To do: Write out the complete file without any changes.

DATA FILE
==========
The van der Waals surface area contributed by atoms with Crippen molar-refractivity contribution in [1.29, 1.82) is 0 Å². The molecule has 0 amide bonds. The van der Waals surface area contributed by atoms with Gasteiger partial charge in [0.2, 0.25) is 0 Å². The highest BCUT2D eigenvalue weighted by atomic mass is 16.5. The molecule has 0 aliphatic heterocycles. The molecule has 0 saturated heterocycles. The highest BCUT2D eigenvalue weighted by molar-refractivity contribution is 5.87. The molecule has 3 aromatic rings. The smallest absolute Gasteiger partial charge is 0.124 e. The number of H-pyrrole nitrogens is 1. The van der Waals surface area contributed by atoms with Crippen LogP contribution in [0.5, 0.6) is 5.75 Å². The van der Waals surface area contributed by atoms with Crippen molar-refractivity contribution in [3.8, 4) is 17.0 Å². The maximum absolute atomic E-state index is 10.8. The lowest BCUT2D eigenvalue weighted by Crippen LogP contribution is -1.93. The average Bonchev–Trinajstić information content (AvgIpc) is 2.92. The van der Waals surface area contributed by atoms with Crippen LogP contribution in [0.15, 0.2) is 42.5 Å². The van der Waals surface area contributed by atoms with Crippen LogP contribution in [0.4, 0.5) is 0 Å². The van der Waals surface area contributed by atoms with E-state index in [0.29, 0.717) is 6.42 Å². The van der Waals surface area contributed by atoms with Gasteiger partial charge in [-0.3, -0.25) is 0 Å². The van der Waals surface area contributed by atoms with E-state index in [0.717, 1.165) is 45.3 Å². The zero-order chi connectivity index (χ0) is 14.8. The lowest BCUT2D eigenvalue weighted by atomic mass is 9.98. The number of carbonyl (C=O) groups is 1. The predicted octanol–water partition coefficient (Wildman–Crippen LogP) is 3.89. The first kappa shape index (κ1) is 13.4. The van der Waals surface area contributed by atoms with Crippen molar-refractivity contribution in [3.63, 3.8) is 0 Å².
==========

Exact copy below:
The van der Waals surface area contributed by atoms with Crippen molar-refractivity contribution in [1.29, 1.82) is 0 Å². The molecule has 0 amide bonds. The van der Waals surface area contributed by atoms with Gasteiger partial charge in [0.2, 0.25) is 0 Å². The highest BCUT2D eigenvalue weighted by atomic mass is 16.5. The molecule has 0 aliphatic heterocycles. The molecule has 0 saturated heterocycles. The highest BCUT2D eigenvalue weighted by molar-refractivity contribution is 5.87. The molecule has 3 aromatic rings. The smallest absolute Gasteiger partial charge is 0.124 e. The number of H-pyrrole nitrogens is 1. The van der Waals surface area contributed by atoms with Crippen LogP contribution in [0.5, 0.6) is 5.75 Å². The van der Waals surface area contributed by atoms with Crippen molar-refractivity contribution in [3.8, 4) is 17.0 Å². The maximum absolute atomic E-state index is 10.8. The lowest BCUT2D eigenvalue weighted by Crippen LogP contribution is -1.93. The average Bonchev–Trinajstić information content (AvgIpc) is 2.92. The van der Waals surface area contributed by atoms with Crippen LogP contribution in [0.15, 0.2) is 42.5 Å². The van der Waals surface area contributed by atoms with Crippen LogP contribution in [0.4, 0.5) is 0 Å². The van der Waals surface area contributed by atoms with E-state index in [0.29, 0.717) is 6.42 Å². The van der Waals surface area contributed by atoms with Gasteiger partial charge in [-0.3, -0.25) is 0 Å². The van der Waals surface area contributed by atoms with E-state index in [0.717, 1.165) is 45.3 Å². The zero-order chi connectivity index (χ0) is 14.8. The lowest BCUT2D eigenvalue weighted by atomic mass is 9.98. The number of carbonyl (C=O) groups is 1. The predicted octanol–water partition coefficient (Wildman–Crippen LogP) is 3.89. The first kappa shape index (κ1) is 13.4. The van der Waals surface area contributed by atoms with Crippen molar-refractivity contribution in [3.63, 3.8) is 0 Å².